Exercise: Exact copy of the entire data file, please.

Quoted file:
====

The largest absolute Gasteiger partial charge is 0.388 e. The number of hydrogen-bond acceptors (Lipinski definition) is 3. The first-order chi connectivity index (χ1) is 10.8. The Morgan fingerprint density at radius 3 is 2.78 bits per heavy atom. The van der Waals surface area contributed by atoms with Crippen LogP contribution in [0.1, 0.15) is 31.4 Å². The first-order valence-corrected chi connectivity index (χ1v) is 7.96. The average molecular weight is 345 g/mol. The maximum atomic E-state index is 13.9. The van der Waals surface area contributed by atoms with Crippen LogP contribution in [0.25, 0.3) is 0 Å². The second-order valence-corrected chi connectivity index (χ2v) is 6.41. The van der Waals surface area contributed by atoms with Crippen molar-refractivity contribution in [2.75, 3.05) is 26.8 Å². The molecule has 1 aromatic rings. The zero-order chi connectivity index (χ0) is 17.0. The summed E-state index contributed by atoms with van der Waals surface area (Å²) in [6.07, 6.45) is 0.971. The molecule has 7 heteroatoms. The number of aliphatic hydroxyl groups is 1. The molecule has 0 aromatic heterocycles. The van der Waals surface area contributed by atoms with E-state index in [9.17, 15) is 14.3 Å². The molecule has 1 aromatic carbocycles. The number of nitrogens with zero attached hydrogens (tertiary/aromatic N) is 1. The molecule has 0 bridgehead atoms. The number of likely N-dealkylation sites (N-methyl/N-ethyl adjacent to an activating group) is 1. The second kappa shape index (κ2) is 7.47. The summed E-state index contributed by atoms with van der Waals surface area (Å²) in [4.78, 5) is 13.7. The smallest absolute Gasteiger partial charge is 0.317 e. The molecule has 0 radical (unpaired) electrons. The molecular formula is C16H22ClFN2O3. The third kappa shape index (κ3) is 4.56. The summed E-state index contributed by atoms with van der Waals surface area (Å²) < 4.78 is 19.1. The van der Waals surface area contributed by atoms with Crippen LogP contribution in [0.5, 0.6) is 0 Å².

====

The largest absolute Gasteiger partial charge is 0.388 e. The number of hydrogen-bond acceptors (Lipinski definition) is 3. The first-order chi connectivity index (χ1) is 10.8. The Morgan fingerprint density at radius 3 is 2.78 bits per heavy atom. The van der Waals surface area contributed by atoms with Crippen LogP contribution in [0.1, 0.15) is 31.4 Å². The first-order valence-corrected chi connectivity index (χ1v) is 7.96. The average molecular weight is 345 g/mol. The maximum atomic E-state index is 13.9. The van der Waals surface area contributed by atoms with Crippen LogP contribution in [0.25, 0.3) is 0 Å². The second-order valence-corrected chi connectivity index (χ2v) is 6.41. The van der Waals surface area contributed by atoms with Crippen molar-refractivity contribution in [2.75, 3.05) is 26.8 Å². The molecule has 1 aromatic rings. The zero-order chi connectivity index (χ0) is 17.0. The summed E-state index contributed by atoms with van der Waals surface area (Å²) in [6.07, 6.45) is 0.971. The molecule has 7 heteroatoms. The number of aliphatic hydroxyl groups is 1. The molecule has 0 aromatic heterocycles. The van der Waals surface area contributed by atoms with E-state index in [9.17, 15) is 14.3 Å². The molecule has 1 aromatic carbocycles. The number of nitrogens with zero attached hydrogens (tertiary/aromatic N) is 1. The molecule has 0 bridgehead atoms. The number of likely N-dealkylation sites (N-methyl/N-ethyl adjacent to an activating group) is 1. The second kappa shape index (κ2) is 7.47. The summed E-state index contributed by atoms with van der Waals surface area (Å²) in [4.78, 5) is 13.7. The smallest absolute Gasteiger partial charge is 0.317 e. The molecule has 0 radical (unpaired) electrons. The molecular formula is C16H22ClFN2O3. The third kappa shape index (κ3) is 4.56. The summed E-state index contributed by atoms with van der Waals surface area (Å²) < 4.78 is 19.1. The van der Waals surface area contributed by atoms with Crippen LogP contribution in [0.5, 0.6) is 0 Å².